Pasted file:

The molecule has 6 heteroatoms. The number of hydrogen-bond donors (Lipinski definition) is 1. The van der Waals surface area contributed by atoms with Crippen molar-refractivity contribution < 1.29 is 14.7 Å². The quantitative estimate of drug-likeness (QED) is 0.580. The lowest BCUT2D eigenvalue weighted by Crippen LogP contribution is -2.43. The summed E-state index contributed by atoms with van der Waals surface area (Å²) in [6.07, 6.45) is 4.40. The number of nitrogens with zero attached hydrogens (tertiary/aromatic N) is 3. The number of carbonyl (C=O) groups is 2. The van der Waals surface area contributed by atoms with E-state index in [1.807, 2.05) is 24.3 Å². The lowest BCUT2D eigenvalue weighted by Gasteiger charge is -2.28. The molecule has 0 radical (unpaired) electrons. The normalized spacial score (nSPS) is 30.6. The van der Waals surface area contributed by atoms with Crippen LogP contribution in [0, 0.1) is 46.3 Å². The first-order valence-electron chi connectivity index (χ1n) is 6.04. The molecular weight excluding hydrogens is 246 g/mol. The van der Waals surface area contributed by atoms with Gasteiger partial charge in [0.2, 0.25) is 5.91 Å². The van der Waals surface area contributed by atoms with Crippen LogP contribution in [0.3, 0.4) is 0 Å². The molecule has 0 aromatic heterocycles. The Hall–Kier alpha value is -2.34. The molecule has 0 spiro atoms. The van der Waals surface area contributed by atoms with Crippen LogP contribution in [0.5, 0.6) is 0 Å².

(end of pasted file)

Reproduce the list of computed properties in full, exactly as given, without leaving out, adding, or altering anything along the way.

The molecule has 6 heteroatoms. The number of hydrogen-bond donors (Lipinski definition) is 1. The van der Waals surface area contributed by atoms with Crippen molar-refractivity contribution < 1.29 is 14.7 Å². The quantitative estimate of drug-likeness (QED) is 0.580. The lowest BCUT2D eigenvalue weighted by Crippen LogP contribution is -2.43. The summed E-state index contributed by atoms with van der Waals surface area (Å²) in [6.07, 6.45) is 4.40. The number of nitrogens with zero attached hydrogens (tertiary/aromatic N) is 3. The number of carbonyl (C=O) groups is 2. The van der Waals surface area contributed by atoms with E-state index in [1.807, 2.05) is 24.3 Å². The lowest BCUT2D eigenvalue weighted by Gasteiger charge is -2.28. The molecule has 0 radical (unpaired) electrons. The normalized spacial score (nSPS) is 30.6. The van der Waals surface area contributed by atoms with Crippen LogP contribution in [0, 0.1) is 46.3 Å². The first-order valence-electron chi connectivity index (χ1n) is 6.04. The molecular weight excluding hydrogens is 246 g/mol. The van der Waals surface area contributed by atoms with Gasteiger partial charge in [0.2, 0.25) is 5.91 Å². The van der Waals surface area contributed by atoms with Crippen LogP contribution in [0.3, 0.4) is 0 Å². The molecule has 0 aromatic heterocycles. The Hall–Kier alpha value is -2.34. The molecule has 0 spiro atoms. The van der Waals surface area contributed by atoms with Crippen LogP contribution in [0.5, 0.6) is 0 Å².